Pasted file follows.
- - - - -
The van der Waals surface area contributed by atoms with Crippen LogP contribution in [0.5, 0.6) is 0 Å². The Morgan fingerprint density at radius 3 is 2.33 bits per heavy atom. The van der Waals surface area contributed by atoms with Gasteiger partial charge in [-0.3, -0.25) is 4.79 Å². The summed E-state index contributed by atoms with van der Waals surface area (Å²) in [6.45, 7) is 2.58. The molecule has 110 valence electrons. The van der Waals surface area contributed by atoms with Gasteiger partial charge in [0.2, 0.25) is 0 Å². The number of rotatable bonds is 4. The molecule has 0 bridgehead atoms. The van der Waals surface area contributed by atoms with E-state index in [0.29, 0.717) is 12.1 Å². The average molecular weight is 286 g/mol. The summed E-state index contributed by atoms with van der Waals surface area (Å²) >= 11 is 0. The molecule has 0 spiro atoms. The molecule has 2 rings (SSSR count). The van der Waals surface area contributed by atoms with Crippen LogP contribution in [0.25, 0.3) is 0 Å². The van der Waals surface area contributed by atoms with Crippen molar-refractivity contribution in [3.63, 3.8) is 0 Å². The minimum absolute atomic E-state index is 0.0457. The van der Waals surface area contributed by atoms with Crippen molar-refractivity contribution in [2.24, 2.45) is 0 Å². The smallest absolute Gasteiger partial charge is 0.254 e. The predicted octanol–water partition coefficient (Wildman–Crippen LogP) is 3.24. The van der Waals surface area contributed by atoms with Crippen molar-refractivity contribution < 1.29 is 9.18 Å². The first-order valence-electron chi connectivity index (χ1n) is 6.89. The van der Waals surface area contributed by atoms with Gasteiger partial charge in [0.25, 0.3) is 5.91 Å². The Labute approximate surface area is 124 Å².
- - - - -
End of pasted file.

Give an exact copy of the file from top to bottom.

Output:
The van der Waals surface area contributed by atoms with Crippen LogP contribution in [0.5, 0.6) is 0 Å². The Morgan fingerprint density at radius 3 is 2.33 bits per heavy atom. The van der Waals surface area contributed by atoms with Gasteiger partial charge in [-0.3, -0.25) is 4.79 Å². The summed E-state index contributed by atoms with van der Waals surface area (Å²) in [6.45, 7) is 2.58. The molecule has 110 valence electrons. The van der Waals surface area contributed by atoms with Gasteiger partial charge in [0.2, 0.25) is 0 Å². The number of rotatable bonds is 4. The molecule has 0 bridgehead atoms. The van der Waals surface area contributed by atoms with E-state index in [0.29, 0.717) is 12.1 Å². The average molecular weight is 286 g/mol. The summed E-state index contributed by atoms with van der Waals surface area (Å²) >= 11 is 0. The molecule has 0 spiro atoms. The molecule has 2 rings (SSSR count). The van der Waals surface area contributed by atoms with Crippen LogP contribution in [0.25, 0.3) is 0 Å². The van der Waals surface area contributed by atoms with Crippen molar-refractivity contribution in [3.63, 3.8) is 0 Å². The minimum absolute atomic E-state index is 0.0457. The van der Waals surface area contributed by atoms with Crippen molar-refractivity contribution in [2.24, 2.45) is 0 Å². The smallest absolute Gasteiger partial charge is 0.254 e. The predicted octanol–water partition coefficient (Wildman–Crippen LogP) is 3.24. The van der Waals surface area contributed by atoms with Crippen molar-refractivity contribution < 1.29 is 9.18 Å². The first-order valence-electron chi connectivity index (χ1n) is 6.89. The van der Waals surface area contributed by atoms with Gasteiger partial charge in [0.25, 0.3) is 5.91 Å². The Labute approximate surface area is 124 Å².